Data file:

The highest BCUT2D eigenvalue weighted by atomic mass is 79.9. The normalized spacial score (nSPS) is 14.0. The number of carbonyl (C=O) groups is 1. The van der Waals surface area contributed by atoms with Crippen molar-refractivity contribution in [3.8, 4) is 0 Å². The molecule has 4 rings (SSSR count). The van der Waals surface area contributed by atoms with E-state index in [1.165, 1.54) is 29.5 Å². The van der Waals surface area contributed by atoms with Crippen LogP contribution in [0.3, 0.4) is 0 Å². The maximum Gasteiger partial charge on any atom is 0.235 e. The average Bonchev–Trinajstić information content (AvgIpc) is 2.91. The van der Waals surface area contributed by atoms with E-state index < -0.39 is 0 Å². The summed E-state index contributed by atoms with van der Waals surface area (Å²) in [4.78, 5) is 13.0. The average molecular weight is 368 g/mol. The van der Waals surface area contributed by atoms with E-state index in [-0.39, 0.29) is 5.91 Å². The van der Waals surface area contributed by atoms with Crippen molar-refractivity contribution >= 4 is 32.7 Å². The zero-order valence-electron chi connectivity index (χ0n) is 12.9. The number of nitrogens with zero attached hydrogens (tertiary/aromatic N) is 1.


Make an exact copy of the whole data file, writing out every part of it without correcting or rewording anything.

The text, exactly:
The highest BCUT2D eigenvalue weighted by atomic mass is 79.9. The normalized spacial score (nSPS) is 14.0. The number of carbonyl (C=O) groups is 1. The van der Waals surface area contributed by atoms with Crippen molar-refractivity contribution in [3.8, 4) is 0 Å². The molecule has 4 rings (SSSR count). The van der Waals surface area contributed by atoms with E-state index in [1.165, 1.54) is 29.5 Å². The van der Waals surface area contributed by atoms with Crippen LogP contribution in [0.3, 0.4) is 0 Å². The maximum Gasteiger partial charge on any atom is 0.235 e. The average Bonchev–Trinajstić information content (AvgIpc) is 2.91. The van der Waals surface area contributed by atoms with E-state index < -0.39 is 0 Å². The summed E-state index contributed by atoms with van der Waals surface area (Å²) in [4.78, 5) is 13.0. The average molecular weight is 368 g/mol. The van der Waals surface area contributed by atoms with E-state index in [-0.39, 0.29) is 5.91 Å². The van der Waals surface area contributed by atoms with Crippen molar-refractivity contribution >= 4 is 32.7 Å². The zero-order valence-electron chi connectivity index (χ0n) is 12.9. The number of nitrogens with zero attached hydrogens (tertiary/aromatic N) is 1.